When Stacy Strickland helped create the South Central Motorcoach Association’s J.H. Byrd Outstanding Service Award, she never imagined she would be the first recipient. The award is dedicated to the memory of her father, a founding member of Louisiana’s motorcoach industry.
It was created to honor individuals in Arkansas, Texas, Louisiana, and Mississippi who support the motorcoach industry by promoting safe and compliant operations and being a political advocate for issues affecting the industry on a local, regional, and national level.
“I got overwhelmed when my name was called,” said Strickland, who cried as she gave her acceptance speech. “A lot of people love my dad. I was really honored.”
Strickland, president of Salter Bus Lines Inc./Salter Trailways, in Jonesboro, Louisiana, received the award in July during SCMA’s regional meeting in Springdale, Arkansas.
Family history in the industry
Strickland comes from a multi-generation transportation family. Her great great-grandfather Robert Thomas Salter partnered and started Salter Bus Lines in the early 1900s. In 1971, at the age of 18, her dad started his career alongside his mother, Philodean Salter Byrd, eventually taking over ownership of the 100-year-old Salter Bus Lines/Salter Trailways.
Following in his family’s footsteps, J.H. Byrd continued a daily line run until the 1990s. A member of Trailways since 2000, Salter originally provided daily, intercity, fixed-route line run services and later shifted to charter bus service. Salter held the oldest operating authority number in Louisiana.
Byrd was a founding member of the Louisiana Motorcoach Association, launched in January 2005. He was instrumental in the addition of state members to the current SCMA and was a long-standing member of the United Motorcoach Association. He also served on various boards throughout his extensive career. The U.S. military has recognized Salter several times as an outstanding transportation company.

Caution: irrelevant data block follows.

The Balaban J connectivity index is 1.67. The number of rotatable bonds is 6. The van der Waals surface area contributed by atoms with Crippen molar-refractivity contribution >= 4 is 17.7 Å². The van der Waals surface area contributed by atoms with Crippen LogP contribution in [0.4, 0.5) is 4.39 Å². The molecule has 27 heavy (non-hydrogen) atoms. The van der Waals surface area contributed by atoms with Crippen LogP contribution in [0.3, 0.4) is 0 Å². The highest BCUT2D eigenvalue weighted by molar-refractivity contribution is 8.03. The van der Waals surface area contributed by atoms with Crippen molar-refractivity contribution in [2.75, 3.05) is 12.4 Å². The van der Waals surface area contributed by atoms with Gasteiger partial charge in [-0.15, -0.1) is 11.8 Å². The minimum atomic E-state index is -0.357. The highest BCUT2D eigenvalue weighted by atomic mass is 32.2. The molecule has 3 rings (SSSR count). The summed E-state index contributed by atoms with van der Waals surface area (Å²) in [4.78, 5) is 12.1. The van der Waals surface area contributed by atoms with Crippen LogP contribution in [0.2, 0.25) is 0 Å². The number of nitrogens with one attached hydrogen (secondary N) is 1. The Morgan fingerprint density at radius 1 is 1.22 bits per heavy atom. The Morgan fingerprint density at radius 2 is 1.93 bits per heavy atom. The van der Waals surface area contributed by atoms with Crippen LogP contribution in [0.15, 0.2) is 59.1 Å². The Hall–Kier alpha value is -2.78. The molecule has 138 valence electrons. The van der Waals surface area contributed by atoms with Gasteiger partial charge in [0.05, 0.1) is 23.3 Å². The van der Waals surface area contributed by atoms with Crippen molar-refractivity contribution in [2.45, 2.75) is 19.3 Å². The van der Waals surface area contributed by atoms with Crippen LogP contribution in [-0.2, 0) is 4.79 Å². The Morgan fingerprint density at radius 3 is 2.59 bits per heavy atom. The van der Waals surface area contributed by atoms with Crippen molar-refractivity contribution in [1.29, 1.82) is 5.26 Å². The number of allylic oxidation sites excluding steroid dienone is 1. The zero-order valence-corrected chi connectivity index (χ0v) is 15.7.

“My dad was a friend to everyone who crossed his path,” Strickland said. “He was full of knowledge about maintaining and operating a motorcoach. He worked hard on keeping the transit agencies from operating a private charter service. If you ever took the time to speak to him, you would leave knowing he was an advocate of the motorcoach industry.”
Byrd devoted 51 years of his life to his business and the industry, says his daughter.
“I learned everything from him,” said Strickland.
Her career detour
She stepped away from the business to attend nursing school but left when she became pregnant.
“I ended up losing my daughter,” she said. “I just took a little time off, and then my dad got cancer, so he called me and asked me if I would come run the business while he was doing treatments. I said, sure.”
That was 2003. Byrd got better, Strickland stayed, and she worked by his side for another 20 years.
He was her best friend. The two were inseparable.
“They used to call me little J. H. because I was his right-hand man,” Strickland said.
Strickland’s nursing training didn’t go to waste. She says it’s been helpful in keeping her steady during high-stress situations that can send others into a panic. Her emotions catch up to her later when things are calm again.
“I’m usually really steady at the moment and have a take-charge kind of personality,” Strickland said.
Byrd died in August 2022 at age 69.
When SCMA began thinking about creating a legacy award, then-president Tom Skinner, with Cline Tours in Ridgeland, Mississippi, suggested naming it after Byrd.
“My dad was really loved by pretty much everybody that he ever met. He was just one of those guys that you meet and you leave being his friend,” Strickland said.